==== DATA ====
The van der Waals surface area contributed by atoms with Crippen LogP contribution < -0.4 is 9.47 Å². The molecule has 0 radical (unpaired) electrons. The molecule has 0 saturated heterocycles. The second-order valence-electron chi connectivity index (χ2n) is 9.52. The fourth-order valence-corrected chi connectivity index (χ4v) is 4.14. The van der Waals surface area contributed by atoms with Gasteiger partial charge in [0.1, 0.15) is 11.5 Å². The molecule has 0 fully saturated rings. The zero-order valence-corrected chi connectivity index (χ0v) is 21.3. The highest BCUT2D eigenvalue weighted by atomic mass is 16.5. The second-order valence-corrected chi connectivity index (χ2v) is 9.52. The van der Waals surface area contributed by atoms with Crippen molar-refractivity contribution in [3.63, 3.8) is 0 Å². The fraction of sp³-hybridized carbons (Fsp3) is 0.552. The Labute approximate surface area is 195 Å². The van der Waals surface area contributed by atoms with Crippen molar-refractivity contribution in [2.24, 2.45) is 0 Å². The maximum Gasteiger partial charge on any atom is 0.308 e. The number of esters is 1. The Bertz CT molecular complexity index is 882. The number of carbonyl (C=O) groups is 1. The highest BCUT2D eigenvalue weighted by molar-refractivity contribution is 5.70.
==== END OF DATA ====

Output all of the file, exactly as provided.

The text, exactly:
The van der Waals surface area contributed by atoms with Crippen LogP contribution < -0.4 is 9.47 Å². The molecule has 0 radical (unpaired) electrons. The molecule has 0 saturated heterocycles. The second-order valence-electron chi connectivity index (χ2n) is 9.52. The fourth-order valence-corrected chi connectivity index (χ4v) is 4.14. The van der Waals surface area contributed by atoms with Gasteiger partial charge in [0.1, 0.15) is 11.5 Å². The molecule has 0 fully saturated rings. The zero-order valence-corrected chi connectivity index (χ0v) is 21.3. The highest BCUT2D eigenvalue weighted by atomic mass is 16.5. The second-order valence-corrected chi connectivity index (χ2v) is 9.52. The van der Waals surface area contributed by atoms with Crippen molar-refractivity contribution in [3.63, 3.8) is 0 Å². The fraction of sp³-hybridized carbons (Fsp3) is 0.552. The Labute approximate surface area is 195 Å². The van der Waals surface area contributed by atoms with Crippen molar-refractivity contribution in [2.24, 2.45) is 0 Å². The maximum Gasteiger partial charge on any atom is 0.308 e. The number of esters is 1. The Bertz CT molecular complexity index is 882. The number of carbonyl (C=O) groups is 1. The highest BCUT2D eigenvalue weighted by molar-refractivity contribution is 5.70.